Glass Regresses From One Seaport’s Allegedly Leaning Concrete Frame, in the Financial District

Seaport Residences. Rendering by Hill West Architects

It appears that exterior progress has taken a step backward on Seaport Residences, a 60-story residential skyscraper formerly known as One Seaport at 161 Maiden Lane in the Financial District. Located on the border of the South Street Seaport District, the 200,000-square-foot building is designed by Hill West Architects and developed by Fortis Property Group LLC, with Ray Builders serving as the contractor. Groves & Co is the interior designer for the 80 units, which are being managed by Douglas Elliman Development Marketing.

Recent photos show sections of the reflective curtain wall removed since our last update in May. It is unclear as to the cause of this regression on the 670-foot-tall project, which is still reportedly leaning three inches to the north.

Seaport Residences in September 2020. Photo by Michael Young

Seaport Residences in February 2020. Photo by Michael Young

The most prominent section of glass removed is between the podium and the first mechanical levels on the slim East River-facing elevation.

Seaport Residences among the Financial District skyline. Photo by Michael Young

Seaport Residences and 20 Exchange Place. Photo by Michael Young

Seaport Residences. Photo by Michael Young

Seaport Residences. Photo by Michael Young

Seaport Residences. Photo by Michael Young

Seaport Residences. Photo by Michael Young

It also appears that a section of glass on the southern façade has been removed as well. When compared to pictures from May, the reflective curtain wall on the lowermost floors bears a slightly different appearance, suggesting the possibility that all of the glass could be in the process of replacement.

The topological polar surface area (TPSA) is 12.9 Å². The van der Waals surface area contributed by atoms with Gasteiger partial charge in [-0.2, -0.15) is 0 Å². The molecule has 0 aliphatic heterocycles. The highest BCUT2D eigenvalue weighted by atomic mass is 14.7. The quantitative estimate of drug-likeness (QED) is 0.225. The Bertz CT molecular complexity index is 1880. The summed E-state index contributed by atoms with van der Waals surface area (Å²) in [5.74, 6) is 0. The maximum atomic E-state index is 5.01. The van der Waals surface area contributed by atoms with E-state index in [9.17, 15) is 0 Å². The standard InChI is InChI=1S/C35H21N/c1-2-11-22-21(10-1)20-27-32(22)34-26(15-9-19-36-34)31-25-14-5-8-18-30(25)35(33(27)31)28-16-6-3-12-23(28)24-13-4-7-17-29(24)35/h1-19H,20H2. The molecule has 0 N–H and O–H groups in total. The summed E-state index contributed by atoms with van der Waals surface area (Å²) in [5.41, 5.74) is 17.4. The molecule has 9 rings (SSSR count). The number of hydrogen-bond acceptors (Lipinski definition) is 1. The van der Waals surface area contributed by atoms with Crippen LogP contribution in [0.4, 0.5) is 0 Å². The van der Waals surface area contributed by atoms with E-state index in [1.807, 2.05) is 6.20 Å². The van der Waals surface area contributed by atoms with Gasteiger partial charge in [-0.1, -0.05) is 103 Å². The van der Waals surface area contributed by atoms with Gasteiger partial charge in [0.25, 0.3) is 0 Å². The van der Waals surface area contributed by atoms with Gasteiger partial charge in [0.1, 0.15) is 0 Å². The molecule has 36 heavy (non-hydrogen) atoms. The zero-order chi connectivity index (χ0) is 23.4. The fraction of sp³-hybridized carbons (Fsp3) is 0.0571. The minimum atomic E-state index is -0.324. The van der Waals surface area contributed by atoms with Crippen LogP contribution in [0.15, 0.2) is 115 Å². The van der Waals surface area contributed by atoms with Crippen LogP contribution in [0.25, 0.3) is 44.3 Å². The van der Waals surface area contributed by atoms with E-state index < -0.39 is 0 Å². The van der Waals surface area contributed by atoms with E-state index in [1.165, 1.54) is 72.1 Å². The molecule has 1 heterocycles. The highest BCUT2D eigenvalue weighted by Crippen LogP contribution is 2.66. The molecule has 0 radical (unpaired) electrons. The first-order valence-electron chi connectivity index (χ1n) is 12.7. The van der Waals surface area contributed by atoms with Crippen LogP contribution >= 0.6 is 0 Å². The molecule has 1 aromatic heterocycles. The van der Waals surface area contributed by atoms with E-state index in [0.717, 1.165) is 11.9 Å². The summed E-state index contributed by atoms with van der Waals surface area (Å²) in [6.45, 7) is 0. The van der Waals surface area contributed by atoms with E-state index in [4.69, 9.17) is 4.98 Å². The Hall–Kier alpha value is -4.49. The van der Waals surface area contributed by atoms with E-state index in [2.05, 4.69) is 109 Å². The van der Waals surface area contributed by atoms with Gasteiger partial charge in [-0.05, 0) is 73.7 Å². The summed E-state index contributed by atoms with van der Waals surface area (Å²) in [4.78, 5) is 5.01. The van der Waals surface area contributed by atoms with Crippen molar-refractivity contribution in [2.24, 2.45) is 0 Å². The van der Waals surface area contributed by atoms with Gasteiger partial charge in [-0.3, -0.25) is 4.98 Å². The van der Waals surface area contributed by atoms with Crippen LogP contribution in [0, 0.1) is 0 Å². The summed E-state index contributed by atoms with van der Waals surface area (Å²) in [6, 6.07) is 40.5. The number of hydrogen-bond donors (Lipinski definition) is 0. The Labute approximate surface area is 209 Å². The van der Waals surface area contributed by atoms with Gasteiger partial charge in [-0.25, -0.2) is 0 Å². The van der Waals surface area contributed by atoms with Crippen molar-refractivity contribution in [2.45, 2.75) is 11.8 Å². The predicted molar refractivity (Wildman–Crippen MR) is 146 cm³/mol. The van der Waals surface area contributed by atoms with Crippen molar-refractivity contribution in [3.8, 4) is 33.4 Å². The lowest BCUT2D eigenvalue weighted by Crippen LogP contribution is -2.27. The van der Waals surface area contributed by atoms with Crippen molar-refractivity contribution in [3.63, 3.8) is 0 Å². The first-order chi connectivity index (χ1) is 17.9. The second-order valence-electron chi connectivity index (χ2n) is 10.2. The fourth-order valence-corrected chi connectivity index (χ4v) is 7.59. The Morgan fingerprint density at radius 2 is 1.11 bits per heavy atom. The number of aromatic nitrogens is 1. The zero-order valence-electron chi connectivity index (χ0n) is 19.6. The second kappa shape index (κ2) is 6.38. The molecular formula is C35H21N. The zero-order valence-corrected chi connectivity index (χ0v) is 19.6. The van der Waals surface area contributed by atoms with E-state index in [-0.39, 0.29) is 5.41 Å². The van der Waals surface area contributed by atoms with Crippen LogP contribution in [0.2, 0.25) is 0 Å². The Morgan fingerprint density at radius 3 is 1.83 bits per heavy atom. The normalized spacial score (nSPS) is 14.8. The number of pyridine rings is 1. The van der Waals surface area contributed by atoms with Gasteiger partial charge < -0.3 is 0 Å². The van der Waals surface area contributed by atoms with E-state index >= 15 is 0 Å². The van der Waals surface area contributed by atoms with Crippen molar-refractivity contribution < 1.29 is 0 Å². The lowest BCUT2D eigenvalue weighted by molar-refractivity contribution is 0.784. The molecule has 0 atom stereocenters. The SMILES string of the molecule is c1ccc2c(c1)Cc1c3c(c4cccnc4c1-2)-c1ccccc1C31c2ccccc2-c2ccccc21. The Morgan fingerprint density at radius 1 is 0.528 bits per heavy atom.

Seaport Residences’ glass curtain wall on the southern elevation in late-September. Photo by Michael Young

Seaport Residences’ glass curtain wall on the southern elevation back in early May. Photo by Michael Young

The low-rise base still gives us the best idea of how the corners and overall enclosure will eventually look.

Seaport Residences. Photo by Michael Young

Seaport Residences is currently the tallest residential building along the East River waterfront of the Financial District, and could possibly remain so for a number of years unless the vision for the adjacent 80 South Street is realized. This would far surpass the architectural height of 161 Maiden Lane and dramatically transform the Lower Manhattan skyline. Another equally tall development that could be built is the nearby 250 Water Street.

YIMBY expects Seaport Residences to be completed sometime in 2021, though a formal revised completion date has yet to be announced.

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TFC Horizon
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11 Comments on "Glass Regresses From One Seaport’s Allegedly Leaning Concrete Frame, in the Financial District"

  1. Does this mean One Seaport will be demolished? Probably not, but I wish. This building is awful. Those spiralling balconies, dead flat side, and cheap looking glass. It is just BAD.

  2. They might be going for the ‘perpetually under construction’ look. 🙂

  3. Leaning Tower of Manhattan? Soon on the show Engineering Blunders. You build on fill and you reap the results.

  4. Great views of the dozens of tourist helis buzzing the Brooklyn Bridge. Their sound will be unbearable from the upper floors. Good glass won’t make a difference. (Speaking from experience.)

  5. Michael Florentino | September 30, 2020 at 11:24 am | Reply

    What a mess, I work with all the Major Contractors in the city, and the one they hired to fix this mess in my opinion is not the solution.

  6. 1) If and when “she” falls into the East River, it will create new “pier development”! 🤗

    2) In meantime, it might be difficult to sell units, due to the “leaning factor”? 🤔

    I dubb thee…
    “The Big Apple Pisa”! 🤣

  7. Mark: You build on fill, you reap the results IF you “value engineer” (go cheap) on number and depth of foundation pilings.

  8. Mark: This is Manhattan’s version of SF’s leaning Millinneum Tower whose foundation defect remediation has finally been approved at a sum of $$$ far far in excess of the original savings achieved by “floating” a massive pad atop fill.

  9. We all make mistakes. Some people make big mistakes.

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